About the indicator failure swings you can read in, for instance, the book by T. Bulkowski: “Trading Basics. Evolution of a trader”.
At first, let us have a look at the graph below that shows a stock price together with the RSI-index (14-day):
What we see is that the index forms a sort of “double bottom” (denoted by the circle), where the right bottom is above the left one. The pattern is also quite small so it lasts only a few days. It is also important that it occurs in the oversold region, i.e. the value of RSI is low.
Backtesting is perhaps not very straightforward because the size of the pattern is not so well defined. Therefore, the results shown below may not be 100% correct, e.g. the algorithm used for backtesting may not find some patterns or so.
In the testing, I assumed that the oversold region begins at RSI equal to 30. We enter a trade “today” if the value of RSI “yesterday” is greater than “the day before yesterday”, as well RSI on “the day before yesterday” is in the right bottom. In addition, we assume that the low of the day that corresponds to right bottom in RSI is also higher than the low of the day that corresponds to the left bottom in RSI (so not as shown in the figure above where we can see the opposite). This ensures that the uptrend has started (in addition, my backtesting confirms that this improves the performance).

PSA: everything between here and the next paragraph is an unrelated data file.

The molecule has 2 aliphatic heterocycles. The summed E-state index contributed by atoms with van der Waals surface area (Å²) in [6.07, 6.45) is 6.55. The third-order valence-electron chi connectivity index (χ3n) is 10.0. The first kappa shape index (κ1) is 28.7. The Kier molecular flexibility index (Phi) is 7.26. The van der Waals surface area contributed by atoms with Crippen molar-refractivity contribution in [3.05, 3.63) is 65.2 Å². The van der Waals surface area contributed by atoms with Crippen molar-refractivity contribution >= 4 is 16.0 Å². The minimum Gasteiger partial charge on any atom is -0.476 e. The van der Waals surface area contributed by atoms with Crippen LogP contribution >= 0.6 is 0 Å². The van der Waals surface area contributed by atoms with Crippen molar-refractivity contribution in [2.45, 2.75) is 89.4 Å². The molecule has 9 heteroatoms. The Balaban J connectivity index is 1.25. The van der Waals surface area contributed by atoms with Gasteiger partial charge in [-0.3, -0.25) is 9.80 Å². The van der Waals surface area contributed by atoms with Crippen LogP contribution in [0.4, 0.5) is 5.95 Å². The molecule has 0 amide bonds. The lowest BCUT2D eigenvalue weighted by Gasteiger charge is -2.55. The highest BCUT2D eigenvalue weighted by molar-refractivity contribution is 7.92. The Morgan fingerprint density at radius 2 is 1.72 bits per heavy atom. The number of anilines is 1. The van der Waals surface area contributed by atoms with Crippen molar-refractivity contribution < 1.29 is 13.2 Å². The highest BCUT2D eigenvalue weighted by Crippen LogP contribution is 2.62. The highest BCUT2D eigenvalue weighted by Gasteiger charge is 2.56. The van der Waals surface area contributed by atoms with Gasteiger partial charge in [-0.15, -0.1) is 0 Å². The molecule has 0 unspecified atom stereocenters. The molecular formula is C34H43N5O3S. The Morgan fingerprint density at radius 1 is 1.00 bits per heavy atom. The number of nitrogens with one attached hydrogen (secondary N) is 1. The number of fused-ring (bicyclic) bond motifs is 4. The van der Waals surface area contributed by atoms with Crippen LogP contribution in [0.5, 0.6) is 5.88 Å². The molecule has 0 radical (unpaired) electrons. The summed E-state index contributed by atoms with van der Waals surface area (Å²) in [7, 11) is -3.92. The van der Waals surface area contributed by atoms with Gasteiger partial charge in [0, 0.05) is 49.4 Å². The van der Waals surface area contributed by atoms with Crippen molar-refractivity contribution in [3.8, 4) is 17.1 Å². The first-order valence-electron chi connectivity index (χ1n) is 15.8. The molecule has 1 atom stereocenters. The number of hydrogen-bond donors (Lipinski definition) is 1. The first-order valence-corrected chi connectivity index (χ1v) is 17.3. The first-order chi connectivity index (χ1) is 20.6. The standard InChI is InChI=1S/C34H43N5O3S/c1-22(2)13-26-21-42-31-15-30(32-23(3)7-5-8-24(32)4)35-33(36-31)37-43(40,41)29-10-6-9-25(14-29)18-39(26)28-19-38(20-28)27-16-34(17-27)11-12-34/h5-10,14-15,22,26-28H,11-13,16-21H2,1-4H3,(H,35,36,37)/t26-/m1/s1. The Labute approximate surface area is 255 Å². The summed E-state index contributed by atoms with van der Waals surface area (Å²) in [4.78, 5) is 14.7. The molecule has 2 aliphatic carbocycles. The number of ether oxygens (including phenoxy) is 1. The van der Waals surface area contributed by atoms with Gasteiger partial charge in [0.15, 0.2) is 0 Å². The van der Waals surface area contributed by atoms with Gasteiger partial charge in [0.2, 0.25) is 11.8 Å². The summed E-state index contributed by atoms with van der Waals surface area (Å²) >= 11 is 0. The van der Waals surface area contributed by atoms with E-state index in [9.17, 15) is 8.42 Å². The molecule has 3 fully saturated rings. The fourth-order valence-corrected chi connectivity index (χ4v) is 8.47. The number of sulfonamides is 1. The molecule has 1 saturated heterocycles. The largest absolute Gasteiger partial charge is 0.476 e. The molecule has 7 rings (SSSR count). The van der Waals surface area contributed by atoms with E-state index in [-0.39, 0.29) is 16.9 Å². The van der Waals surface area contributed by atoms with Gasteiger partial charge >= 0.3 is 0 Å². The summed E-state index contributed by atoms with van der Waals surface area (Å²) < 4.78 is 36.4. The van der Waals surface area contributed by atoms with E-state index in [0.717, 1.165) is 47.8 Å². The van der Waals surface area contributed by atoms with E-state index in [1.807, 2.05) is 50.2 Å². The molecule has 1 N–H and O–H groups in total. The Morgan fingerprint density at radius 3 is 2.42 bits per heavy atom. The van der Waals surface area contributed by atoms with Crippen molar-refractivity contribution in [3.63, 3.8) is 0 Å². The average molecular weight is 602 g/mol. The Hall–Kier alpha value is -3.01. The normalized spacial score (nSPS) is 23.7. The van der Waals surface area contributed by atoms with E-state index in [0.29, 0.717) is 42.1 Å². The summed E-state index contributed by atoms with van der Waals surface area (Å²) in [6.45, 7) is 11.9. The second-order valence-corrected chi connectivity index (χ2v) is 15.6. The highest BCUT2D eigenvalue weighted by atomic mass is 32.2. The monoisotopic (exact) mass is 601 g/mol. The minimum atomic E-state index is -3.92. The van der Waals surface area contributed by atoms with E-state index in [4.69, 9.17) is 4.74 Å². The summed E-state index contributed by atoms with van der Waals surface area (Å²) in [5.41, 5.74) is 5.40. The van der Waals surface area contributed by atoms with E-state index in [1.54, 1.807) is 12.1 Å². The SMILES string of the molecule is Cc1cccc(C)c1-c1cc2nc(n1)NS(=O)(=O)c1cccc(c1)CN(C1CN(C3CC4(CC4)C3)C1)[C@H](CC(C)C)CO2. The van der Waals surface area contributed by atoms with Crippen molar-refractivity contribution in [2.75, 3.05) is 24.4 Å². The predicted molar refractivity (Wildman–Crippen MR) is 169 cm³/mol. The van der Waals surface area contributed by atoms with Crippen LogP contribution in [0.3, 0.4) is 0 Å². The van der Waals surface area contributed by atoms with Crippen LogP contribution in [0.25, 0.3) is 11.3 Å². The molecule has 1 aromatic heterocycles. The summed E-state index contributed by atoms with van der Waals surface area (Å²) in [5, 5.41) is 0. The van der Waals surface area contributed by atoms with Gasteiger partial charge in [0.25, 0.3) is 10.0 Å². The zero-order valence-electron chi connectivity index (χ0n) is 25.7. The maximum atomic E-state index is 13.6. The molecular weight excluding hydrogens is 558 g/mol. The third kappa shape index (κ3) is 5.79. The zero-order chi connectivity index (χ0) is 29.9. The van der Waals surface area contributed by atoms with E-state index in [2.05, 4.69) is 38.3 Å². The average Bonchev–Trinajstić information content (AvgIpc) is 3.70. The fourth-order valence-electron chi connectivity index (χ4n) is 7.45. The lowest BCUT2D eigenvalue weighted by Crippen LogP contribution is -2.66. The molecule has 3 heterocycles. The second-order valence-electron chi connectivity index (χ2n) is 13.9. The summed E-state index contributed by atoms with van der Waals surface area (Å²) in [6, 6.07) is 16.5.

We do not use any stop-losses, i.e. this is not a real trading strategy. The objective is rather to show a general performance of the pattern.
We will assume two types of exits: (i) leave after 10 days; (ii) leave when RSI becomes 70 (note that the second exit will result in trades with a longer holding time).
At first, we will test stocks that are currently in S&P 500 index. Here are some selected results (using NinjaTrader software using data from Kinetick):
|Number of trades||656|
The results for the Russell 3000 index are as follows:
|Number of trades||1850|
The results are positive and even the maximum drawdown is acceptable. Nevertheless, the performance is not so good: a relatively low percent of profitable trades combined with a low win/loss ratio.
Now, let us change the exit rules: we will leave a trade when the RSI index becomes 70, i.e. it enters the overbought zone. The results for S&P 500 stocks are as follows:
|Number of trades||600|
|Number of days held||275|
And for Russell3000 stocks:
|Number of trades||1715|
|Number of days held||264|
The results are different: the percent of profitable trades has improved (also due to the longer holding time) but the maximum drawdown is worse. Generally, we can conclude that the strategy is profitable. Nevertheless, as mentioned above, it would be safer to combine it with another strategy to increase the odds.